After the N-word, the P-word

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"But only Pakistanis should be allowed to say it," adds Adeel, 17.

Ask them about the historical significance of the word and they look blank. But they have strong views on how the word is used and by whom.

Ahsan, 15, says the P-word could be classed as racist if used by anyone else, including other Asians. Last year filmmaker Navdeep Kandola was forced to change the name of his work from Paki Slag after Screen Yorkshire threatened to pull funding and criticism from West Yorkshire Police.

But, in a further complicated twist, that is exactly how some non-Pakistani Asians are using it - as a term of abuse.

Sixteen-year-old Dinaz, who
is of Bangladeshi origin, says at his school in Ilford Bangladeshis and Indians don't use the P-word, although their Pakistani peers do.

"It's accepted for Pakistanis to use it," he says, and they use it in a similar fashion to how rappers use the N-word.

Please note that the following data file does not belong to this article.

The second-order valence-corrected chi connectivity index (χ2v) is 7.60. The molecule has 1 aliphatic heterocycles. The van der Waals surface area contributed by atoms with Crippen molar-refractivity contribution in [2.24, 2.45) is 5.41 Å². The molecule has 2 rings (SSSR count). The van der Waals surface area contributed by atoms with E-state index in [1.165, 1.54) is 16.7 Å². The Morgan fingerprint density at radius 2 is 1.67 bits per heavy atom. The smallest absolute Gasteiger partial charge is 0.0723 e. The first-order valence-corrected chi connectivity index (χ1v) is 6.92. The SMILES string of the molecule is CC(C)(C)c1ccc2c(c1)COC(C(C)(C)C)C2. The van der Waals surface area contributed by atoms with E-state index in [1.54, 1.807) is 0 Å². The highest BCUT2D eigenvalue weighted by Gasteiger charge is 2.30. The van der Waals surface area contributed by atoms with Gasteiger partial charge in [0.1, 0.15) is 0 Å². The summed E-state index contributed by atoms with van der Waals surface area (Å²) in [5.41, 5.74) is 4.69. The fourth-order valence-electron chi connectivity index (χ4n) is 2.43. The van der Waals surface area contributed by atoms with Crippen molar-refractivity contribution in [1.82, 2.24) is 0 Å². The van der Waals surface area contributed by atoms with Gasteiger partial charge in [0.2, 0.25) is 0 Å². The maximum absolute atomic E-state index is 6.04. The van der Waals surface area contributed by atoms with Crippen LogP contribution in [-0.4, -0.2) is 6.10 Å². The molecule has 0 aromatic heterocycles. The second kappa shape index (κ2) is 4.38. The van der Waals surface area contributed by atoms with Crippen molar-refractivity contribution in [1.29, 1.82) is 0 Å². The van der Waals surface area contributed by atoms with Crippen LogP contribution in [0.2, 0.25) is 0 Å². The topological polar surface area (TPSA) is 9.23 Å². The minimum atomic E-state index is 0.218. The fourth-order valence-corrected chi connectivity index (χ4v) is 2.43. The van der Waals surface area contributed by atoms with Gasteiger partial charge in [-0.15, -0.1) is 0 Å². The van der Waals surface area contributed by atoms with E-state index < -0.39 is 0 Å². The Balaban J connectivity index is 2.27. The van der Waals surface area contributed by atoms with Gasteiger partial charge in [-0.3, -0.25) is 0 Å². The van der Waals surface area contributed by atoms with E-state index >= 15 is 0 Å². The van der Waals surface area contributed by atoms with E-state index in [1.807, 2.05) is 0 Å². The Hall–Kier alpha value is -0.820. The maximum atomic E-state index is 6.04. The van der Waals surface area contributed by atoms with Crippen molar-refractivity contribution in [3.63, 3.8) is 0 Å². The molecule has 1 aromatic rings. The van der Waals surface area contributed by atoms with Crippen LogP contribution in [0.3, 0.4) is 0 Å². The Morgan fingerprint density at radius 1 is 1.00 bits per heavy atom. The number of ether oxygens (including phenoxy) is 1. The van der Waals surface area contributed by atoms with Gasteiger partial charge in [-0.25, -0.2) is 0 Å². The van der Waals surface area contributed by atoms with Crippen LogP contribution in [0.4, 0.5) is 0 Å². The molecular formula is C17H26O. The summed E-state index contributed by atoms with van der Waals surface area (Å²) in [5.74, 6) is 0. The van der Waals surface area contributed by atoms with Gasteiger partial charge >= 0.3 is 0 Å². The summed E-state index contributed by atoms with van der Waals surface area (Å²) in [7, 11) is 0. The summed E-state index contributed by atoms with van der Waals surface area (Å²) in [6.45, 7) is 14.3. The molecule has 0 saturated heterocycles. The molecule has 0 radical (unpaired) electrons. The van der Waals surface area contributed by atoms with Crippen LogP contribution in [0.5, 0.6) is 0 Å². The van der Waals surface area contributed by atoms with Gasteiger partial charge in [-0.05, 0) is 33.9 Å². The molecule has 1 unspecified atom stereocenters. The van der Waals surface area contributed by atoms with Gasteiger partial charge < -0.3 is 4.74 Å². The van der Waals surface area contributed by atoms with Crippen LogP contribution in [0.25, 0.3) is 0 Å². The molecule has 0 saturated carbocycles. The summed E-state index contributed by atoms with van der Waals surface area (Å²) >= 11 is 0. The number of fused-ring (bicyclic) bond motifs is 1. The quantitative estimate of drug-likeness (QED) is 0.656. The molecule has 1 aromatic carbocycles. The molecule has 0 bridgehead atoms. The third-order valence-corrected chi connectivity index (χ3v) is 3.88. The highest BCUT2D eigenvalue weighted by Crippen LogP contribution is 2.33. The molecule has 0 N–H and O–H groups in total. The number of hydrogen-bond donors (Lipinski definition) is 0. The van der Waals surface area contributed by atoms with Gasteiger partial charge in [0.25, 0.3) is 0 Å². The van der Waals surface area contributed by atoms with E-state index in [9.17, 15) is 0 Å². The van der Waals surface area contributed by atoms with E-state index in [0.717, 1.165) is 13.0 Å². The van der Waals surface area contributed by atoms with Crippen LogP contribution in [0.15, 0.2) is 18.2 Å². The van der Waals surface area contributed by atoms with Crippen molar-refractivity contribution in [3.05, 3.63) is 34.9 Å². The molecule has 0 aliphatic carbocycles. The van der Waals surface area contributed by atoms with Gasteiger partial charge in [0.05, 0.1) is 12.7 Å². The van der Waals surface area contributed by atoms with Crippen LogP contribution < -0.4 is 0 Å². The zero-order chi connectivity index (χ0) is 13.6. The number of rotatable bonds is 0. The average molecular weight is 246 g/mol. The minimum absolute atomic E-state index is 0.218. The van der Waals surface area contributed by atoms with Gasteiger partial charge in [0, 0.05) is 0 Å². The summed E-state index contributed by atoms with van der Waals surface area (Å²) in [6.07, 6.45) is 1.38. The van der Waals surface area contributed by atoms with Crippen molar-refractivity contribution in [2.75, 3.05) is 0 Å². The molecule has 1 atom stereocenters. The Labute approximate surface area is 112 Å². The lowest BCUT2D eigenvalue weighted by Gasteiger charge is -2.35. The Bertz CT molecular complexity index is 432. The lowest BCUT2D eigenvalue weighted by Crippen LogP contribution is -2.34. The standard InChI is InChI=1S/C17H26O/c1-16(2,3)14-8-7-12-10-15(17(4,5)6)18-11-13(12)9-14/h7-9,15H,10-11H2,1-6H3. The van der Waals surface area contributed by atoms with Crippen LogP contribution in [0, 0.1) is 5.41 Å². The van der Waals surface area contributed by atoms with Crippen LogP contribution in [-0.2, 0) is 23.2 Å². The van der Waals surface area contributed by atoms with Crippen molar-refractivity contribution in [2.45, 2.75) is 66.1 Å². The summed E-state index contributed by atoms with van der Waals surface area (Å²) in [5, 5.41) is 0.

Bonding word

John Ayto, author of the Oxford Dictionary of Slang, says it's just another example of how trying to control usage of a word can backfire.

The modern usage of something like the P-word can be seen as a "bonding device", he suggests, without taboos. So, will the P-word eventually find its way into mainstream conversation? continues here

Editorial : If a multiracial society were a good thing would we need to place restriction upon anything, lest of all language, yet it seems in order to enforce this social engineering experiment, things once taken for granted, such as freedom of thought and expression must go by the wayside.

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